REJECTED RX POT FIRMS SEEK ANSWERS: At least two rejected Lower Shore applicants are demanding more answers and a fuller explanation about how the Natalie M. LaPrade Medical Cannabis Commission settled on its picks. Jeff Siskind is a top investor in a CannaMed Pharmaceuticals, which is looking to grow and process medical marijuana at a former Hebron manufacturing plant. It bought the land and the building for nearly $1 million earlier this year and began hiring staff. It did not receive one of the prized approvals, Jeremy Cox reports for the Salisbury Daily Times. “We were the team that were much farther out than anyone else,” he said.
- WBFF-TV is reporting that some are shaking their heads this week over the businesses selected to grow and process medical marijuana in Maryland. One of the 30 companies chosen by the Maryland Medical Cannabis Commission has hired state Del. Dan Morhaim, D-11, to be its clinical director. Morhaim spent years lobbying for medical marijuana
UTILITIES MUST NOTIFY ON SHUTOFF: Beginning this week, utilities in Maryland are required to take more steps to notify residents and local governments when they shut off service to a home for alleged theft, the Maryland Public Service Commission announced.The new requirements follow the deaths last year of eight family members from carbon monoxide poisoning in their Eastern Shore home, Jessica Anderson writes in the Baltimore Sun.
MILLER SCHMOOZES REPUBLICANS: It might have shocked some Marylanders to see Senate President Mike Miller, a man reviled by many Republican voters, hanging out and schmoozing at a reception thrown by GOP senators. But it didn’t surprise anyone familiar with the way Miller has done business in his 30 years of leading that chamber, writes Michael Dresser in the Sun.
GOVERNING AT THE BEACH: Maryland’s annual beach-side conference of governing and politicking is underway in Ocean City this week, drawing nearly all the top executives from each county, scores of state and local lawmakers, administrators and Gov. Larry Hogan, Erin Cox writes in the Sun.
JUDGE CANDIDATE’S ETHICS VIOLATION: A commission has found one of Anne Arundel’s candidates for Circuit Court judge was guilty of an ethics violation for her work in Washington. Claudia Barber had faced a complaint from a former Fifth Circuit Court judge that her candidacy in Anne Arundel’s elections violated the code of ethics governing administrative law judges in Washington. Barber, the first African-American woman to be on the ballot for the position, was an administrative law judge during her primary bid, Phil Davis reports in the Annapolis Capital.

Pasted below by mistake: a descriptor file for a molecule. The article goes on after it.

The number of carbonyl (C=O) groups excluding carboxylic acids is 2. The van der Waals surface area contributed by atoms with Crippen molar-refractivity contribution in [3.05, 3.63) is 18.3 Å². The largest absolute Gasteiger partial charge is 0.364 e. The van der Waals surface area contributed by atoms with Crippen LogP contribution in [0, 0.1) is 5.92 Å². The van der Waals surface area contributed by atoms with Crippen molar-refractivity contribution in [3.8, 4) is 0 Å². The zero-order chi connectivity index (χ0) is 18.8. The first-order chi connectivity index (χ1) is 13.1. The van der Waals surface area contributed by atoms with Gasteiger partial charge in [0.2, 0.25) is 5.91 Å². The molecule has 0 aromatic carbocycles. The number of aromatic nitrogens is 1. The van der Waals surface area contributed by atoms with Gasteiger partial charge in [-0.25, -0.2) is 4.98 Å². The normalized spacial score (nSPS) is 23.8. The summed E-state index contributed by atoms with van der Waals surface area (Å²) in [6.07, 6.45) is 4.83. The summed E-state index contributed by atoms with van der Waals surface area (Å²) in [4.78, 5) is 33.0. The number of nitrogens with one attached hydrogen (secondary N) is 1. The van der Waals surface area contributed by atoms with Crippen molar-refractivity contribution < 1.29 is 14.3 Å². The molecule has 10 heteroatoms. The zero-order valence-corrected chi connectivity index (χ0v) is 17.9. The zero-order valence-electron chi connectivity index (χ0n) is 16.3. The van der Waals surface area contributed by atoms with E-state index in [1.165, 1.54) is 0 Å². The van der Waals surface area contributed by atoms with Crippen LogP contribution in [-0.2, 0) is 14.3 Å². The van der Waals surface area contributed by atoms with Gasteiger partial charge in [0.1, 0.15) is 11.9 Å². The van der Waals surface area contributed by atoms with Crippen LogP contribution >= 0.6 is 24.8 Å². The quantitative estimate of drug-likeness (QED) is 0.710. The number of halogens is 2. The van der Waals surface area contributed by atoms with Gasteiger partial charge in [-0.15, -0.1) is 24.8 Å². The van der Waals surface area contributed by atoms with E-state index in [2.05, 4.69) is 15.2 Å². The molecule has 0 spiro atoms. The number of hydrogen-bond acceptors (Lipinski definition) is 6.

STATE GIVES CITY SEWER GRANTS: The AP is reporting in the Daily Record that Baltimore will get more than $20 million in grants to help prevent sanitary sewer overflows. Maryland’s Board of Public Works approved the Bay Restoration Fund grants on Wednesday. The Maryland Department of the Environment said in a news release that the grants will help Baltimore improve the existing sanitary sewer infrastructure in the Patapsco and Herring Run sewersheds.
STATE GRANTS TO ADDRESS SEXUAL ASSAULT: WYPR-FM is reporting that Gov. Larry Hogan is pledging at least $1 million in grants to help groups that serve victims of sexual assault in Baltimore after the Justice Department found the police department’s responses to sexual assault “grossly inadequate.”
MORE VOTING MACHINES: With high voter turnout expected on Nov. 8, local election boards across Maryland are getting prepared with some extra equipment, CJ Lovelace reports for the Hagerstown Herald Mail. The state Board of Public Works in Annapolis on Wednesday approved more than $1 million in contracts for expanded resources. That amount included $674,525 to secure more equipment for use by the state and 19 local election boards, as well as $405,363 to update software used by the election machines.